Friday, September 13, 2013

The Dos and Don'ts of Caring for Those Who are Hurting

The Dos and Don’ts of Caring for Those Who are Hurting


No one likes to see someone they care about in pain. It can be an overwhelming desire to want to comfort the hurting, but our well-intentioned attempts to lessen the pain often increase it. I have talked to countless people who have heart-wrenching stories of pain inflicted on them by those trying (and failing miserably) to comfort them. I myself have been crushed by the things said and done to me by others desperate to help me feel better.

This post, The Dos and Don’ts of Caring for Those Who are Hurting, is intended to help remedy this disconnect between our desire to help those we care about and our ability. Unfortunately, good intentions are simply not good enough.  It is time to clue in and take it upon ourselves to become equipped to effectively care for those who are hurting. 

1.       Do listen, don’t talk

People in pain have a lot to process. Processing is complicated by the emotional roller coaster they are on and depending on how much pain they are in will depend on how long they stay on that roller coaster.  Allowing those who are hurting the freedom to talk as much or as little as they want is important. Listening comforts. Giving them the freedom to share their feelings on their terms, letting them repeat themselves, and letting them cry, laugh, yell, and not be themselves is essential to conveying that you love and support them.  Talking does not comfort. Most of the time well-intentioned words only add to the pain.
If you must say something say only “I’m so sorry,” and “I am here for you”. Do not say, “Everything is going to be ok” or “Everything happens for a reason.” Rationalizing away pain is counterproductive in every respect. It doesn’t matter what you think, it only matters how they feel so give them the freedom to feel. If you truly desire to be a comfort to someone in emotional pain simply be quiet and listen.

2.       Do take the initiative, don’t wait to be asked for help.

Hurting people are afraid to burden others with their pain. If you just step back and wait for them to tell you what they need they most likely never will. Truthfully, they might not even know what they need. Emotional pain is confusing and when something hurts emotionally our first response is often to feel embarrassment or shame for “taking it so hard.” Don’t compound these feelings by stepping back. The needs of the hurting person will evolve and so should your support. Put the needs of the hurting person first and check your ego at the door. After all, this is about them, not you. Don’t take it personally if your help is not acknowledged or even rejected. Use maturity and wisdom and be respectful. If you are specifically asked not to help, honor that request, but if no such request is made than help away.  Show you care by taking the initiative to help without being asked.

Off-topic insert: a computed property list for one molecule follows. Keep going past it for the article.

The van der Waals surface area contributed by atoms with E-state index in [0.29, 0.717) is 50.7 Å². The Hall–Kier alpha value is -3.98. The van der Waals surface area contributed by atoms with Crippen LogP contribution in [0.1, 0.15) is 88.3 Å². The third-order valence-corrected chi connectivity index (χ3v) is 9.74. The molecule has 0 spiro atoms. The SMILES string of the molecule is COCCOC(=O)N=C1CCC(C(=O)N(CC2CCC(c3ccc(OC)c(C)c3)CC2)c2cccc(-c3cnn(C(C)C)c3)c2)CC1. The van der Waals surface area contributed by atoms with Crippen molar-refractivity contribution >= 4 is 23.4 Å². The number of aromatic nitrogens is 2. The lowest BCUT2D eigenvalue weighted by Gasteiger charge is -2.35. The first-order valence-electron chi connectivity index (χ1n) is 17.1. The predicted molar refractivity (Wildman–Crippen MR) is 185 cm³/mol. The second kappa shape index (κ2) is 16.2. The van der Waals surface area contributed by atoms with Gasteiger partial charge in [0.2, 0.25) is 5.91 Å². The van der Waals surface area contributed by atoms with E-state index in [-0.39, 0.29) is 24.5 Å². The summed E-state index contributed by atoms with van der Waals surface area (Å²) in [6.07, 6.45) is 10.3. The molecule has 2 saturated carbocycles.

3.       Do commit for the long haul, don’t disappear after six weeks.

I don’t know what it is about the six week mark exactly but it is somewhat of a phenomenon. After my daughters died in 2008 people came out of the wood work to console me for the first six weeks and then as suddenly as they came they were gone. Many others I have talked to experienced this same six week phenomenon. It is almost like at six weeks people feel “off the hook” so to speak and return to their own lives.
I was blessed though to have a small handful of friends and family who did stand by me for the duration. They remain by my side to this day. Their long-term support benefited my healing more than any other factor.
If you want to truly support and comfort someone you care about that is hurting walk beside them for the duration. Don’t stand by them on your time frame, commit to their time frame and stick it out. Many factors will define what that duration will be exactly and it differs for everyone, but the security of knowing they have someone to depend on for emotional support not matter how long it takes is a hurting person’s greatest comfort.

4.       Do be empathetic, don’t be judgmental

The best advice I ever got after my daughters deaths was to give my husband the freedom to   grieve his own way and not compare his grief and way of expressing it to mine. This is exceptionally wise advice across the board. It is notour job to judge, compare, or measure another person’s response to pain. Each person is different and will therefore have a unique response. There is no right or wrong way to handle emotional pain and offering our empathy instead of our judgment is the best way to be supportive.

5.       Do send a gift, don’t send flowers.

      Sending or bringing a gift to show your love and support is a beautiful way to comfort someone in pain. Hurting people need to know others are thinking of them and that they are not alone. There are many thoughtful gift options, but I’ll be frank, a bouquet of flowers is not one of them. Everyone who has ever sent flowers since the dawn of time I’m convinced meant well by doing so, but meaning well is not enough. It is so widely accepted in our culture to send flowers that I don’t think anyone has ever really stopped to think it through. The problem with flowers is that they die. The comfort they provide comes to a depressing end when the petals fall off and the stems wilt.  If your intent is to provide real and lasting comfort do the more thoughtful thing and send a gift that can’t die. Don’t send flowers.

I hope this post helps you care better for those who are hurting. Have questions? Email me.
Rachel@teamotionstea.com

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